This game was interesting as I had actually essentially already given up. Do you ever get in that haze where you cease caring about a tournament? You don’t become hostile or angry or anything… a wave of apathy just comes over you and all the fire disappears. That’s what happened after the Echoes facing Baloth and I had to consciously snap myself back into the game, into not conceding. I had 14 minutes left in the round and was on six with him bashing with Witness + Baloth (and second Baloth access). I figured it wouldn’t hurt to make him actually do me… Good thing given the outcome, huh?


Round 6: Bobby Burn with Tribal Flames

Game One

He shows me a sum total of Sensei’s Divining Top, Bloodstained Mire, and Overgrown Tomb before scooping.

I play Rifts on turns 2 and 3, and he didn’t think his double mulligan hand would get through that.

Game Two

I have no idea what his deck is, but having played him before, put him on some kind of beatdown (he is always WW though once he was RDW). It turns out he has all Mahers and Kird Apes but just doesn’t draw them. Game Two, I Slide his Maher out correctly so he never draws an extra card and eventually start looping the life gain.

His draws were garbage both games, though he said he could repeatedly have put me on 1 in Game Two, just not 0.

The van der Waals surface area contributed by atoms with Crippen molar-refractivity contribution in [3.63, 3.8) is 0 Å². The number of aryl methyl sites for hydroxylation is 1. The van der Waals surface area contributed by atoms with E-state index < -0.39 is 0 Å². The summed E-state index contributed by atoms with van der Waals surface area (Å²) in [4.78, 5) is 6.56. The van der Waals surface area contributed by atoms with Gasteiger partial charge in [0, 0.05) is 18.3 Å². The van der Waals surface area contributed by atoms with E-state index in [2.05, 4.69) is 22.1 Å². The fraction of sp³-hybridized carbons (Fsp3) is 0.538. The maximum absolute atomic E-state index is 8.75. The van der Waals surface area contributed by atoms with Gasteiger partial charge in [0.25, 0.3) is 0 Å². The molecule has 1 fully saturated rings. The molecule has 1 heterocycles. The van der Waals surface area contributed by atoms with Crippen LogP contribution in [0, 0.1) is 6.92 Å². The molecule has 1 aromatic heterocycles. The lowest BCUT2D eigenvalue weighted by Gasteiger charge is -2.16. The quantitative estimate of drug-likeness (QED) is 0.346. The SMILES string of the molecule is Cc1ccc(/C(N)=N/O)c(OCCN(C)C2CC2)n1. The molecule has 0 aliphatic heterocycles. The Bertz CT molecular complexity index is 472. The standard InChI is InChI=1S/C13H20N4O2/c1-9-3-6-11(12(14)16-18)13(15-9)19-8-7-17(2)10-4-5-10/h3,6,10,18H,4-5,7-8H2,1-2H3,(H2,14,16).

Round 7: Wild Zoo

So I about jump out of my chair when Top 8 is on the line and my opponent is… Zoo. This should be a great matchup for an anti-aggro deck, so obviously I choke.

Game One

He mulligans; I show him Wrath of God and hard cast Krosan Tusker.

Game Two

I draw three Rifts, three Slides, no cyclers. No. As in none. I actually drew two or three cycling lands but I had to play them all down because they were the lands that I got. No Wrath, either.

Game Three

I cycle thirteen times and desperately hold on with Pulses, but draw no Rifts, Slides, or Wraths. Any one of those 12 cards and I make Top 8, given the rest of my draw (two Witnesses and two Pulses along with 10+ cyclers), but alas, kolderson got me.

I think that I couldn’t have done a single thing to play better tactically, but it bears mention that I drew one Disenchant and one Naturalize in Game Two, and two Disenchants and one Naturalize (i.e. everything) in Game Three. He had no targets it turns out, but I think you have to bring in some anti-enchantment and artifact cards in any beatdown situation due to the possibility of Pyrostatic Pillar, Sulfuric Vortex, or something really nasty, like Stabilizer. McKenna says that I should have gone down to two for Game Three after seeing no targets in Game Two, and maybe he’s right. Then again I’d be kicking myself if I got stabilized out in Game Three with a random Krosan Tusker I had sided out in my hand.

This is actually a tough question to answer. When you are playing a mechanics-based deck that has glaring weaknesses, how do you approach the potential sideboard inefficiencies with no knowledge of the opponent’s strategy? On balance, I didn’t side out any of the key cards that I was missing, being Rift, Slide, or especially Wrath, so it’s not like I was hurting myself from that perspective (though a couple of Soldiers to chump might have been nice).